So much of what we think of as the Judeo-Christian spiritual universe was only conceived and described after the closure of the canonical Old Testament text. Scholars have long known that the famous apocalyptic imagery derived from the New Testament Book of Revelation has a specific history rooted in worldly events of a particular historical era, in contemporary factions and conflicts. But so also does the End of the World, and Satan, and the Messiah, and so do angels and demons. All these ideas can be dated quite precisely to a startlingly little known historical era that has seldom received the attention it deserves. Virtually every component of that world-view entered the Jewish world in the two or three centuries before the Common Era.
It was in these years, after the closure of the Hebrew Bible, when the heavens and hells became so abundantly populated, and when the universe was conceived as a battleground between cosmic forces of Good and Evil. In the first centuries of the Common Era, such Jewish-derived themes spilled forth into the wider world, ultimately becoming transcontinental. In the seventh century AD, Islam fully absorbed and incorporated these religious components, which today are the shared cultural inheritance of well over half the world’s people.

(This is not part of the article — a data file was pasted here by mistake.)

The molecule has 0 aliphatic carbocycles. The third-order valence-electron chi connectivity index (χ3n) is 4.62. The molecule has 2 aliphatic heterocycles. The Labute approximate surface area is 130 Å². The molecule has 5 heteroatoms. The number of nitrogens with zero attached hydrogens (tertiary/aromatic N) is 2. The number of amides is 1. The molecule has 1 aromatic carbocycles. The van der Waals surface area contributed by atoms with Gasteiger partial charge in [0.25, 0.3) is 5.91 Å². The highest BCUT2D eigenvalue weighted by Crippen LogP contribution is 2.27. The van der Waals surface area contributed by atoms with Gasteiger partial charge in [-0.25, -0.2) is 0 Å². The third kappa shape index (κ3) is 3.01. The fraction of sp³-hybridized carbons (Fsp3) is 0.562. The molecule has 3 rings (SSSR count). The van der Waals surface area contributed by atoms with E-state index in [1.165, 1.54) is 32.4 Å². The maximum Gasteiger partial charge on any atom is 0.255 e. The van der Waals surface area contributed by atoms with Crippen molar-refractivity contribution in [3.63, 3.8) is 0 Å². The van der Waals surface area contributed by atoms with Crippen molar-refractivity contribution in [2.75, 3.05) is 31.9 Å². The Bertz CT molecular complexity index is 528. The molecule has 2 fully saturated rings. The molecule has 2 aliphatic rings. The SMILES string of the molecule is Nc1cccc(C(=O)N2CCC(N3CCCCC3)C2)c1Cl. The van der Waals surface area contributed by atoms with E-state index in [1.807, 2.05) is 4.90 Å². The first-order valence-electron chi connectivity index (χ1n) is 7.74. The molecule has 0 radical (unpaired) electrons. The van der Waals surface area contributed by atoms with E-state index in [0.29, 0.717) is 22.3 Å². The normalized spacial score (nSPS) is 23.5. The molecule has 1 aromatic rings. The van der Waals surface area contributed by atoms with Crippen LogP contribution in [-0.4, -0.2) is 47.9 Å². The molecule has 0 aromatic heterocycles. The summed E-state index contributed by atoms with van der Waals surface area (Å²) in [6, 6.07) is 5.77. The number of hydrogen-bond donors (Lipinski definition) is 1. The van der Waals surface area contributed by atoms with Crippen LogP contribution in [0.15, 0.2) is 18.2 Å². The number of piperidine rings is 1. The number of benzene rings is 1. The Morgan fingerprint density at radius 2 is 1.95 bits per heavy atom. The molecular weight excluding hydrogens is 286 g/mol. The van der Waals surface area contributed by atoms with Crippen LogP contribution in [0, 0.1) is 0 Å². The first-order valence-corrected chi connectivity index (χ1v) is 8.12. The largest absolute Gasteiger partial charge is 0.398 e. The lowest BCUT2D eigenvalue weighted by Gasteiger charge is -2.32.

Those critical centuries, before the turn of the Common Era, made the religious world the West has known ever since. Without this transformation, neither Christianity nor Islam would exist, and Judaism itself would have been unimaginably different.
Such a radical transformation of religious thought in such a relatively brief period makes this one of the most revolutionary times in human thought. Yet the fact of that change, and the profundity of its character, is rarely acknowledged. In terms of its impact on human culture – in creating Western consciousness – this era is at least as significant as the celebrated Axial Age that has been claimed several centuries earlier.
For over two centuries, the Jewish and Jewish-derived world was a fiery crucible of values, faiths and ideas, from which emerged wholly new religious syntheses. That era, and that transformation, is the subject of my Crucible of Faith.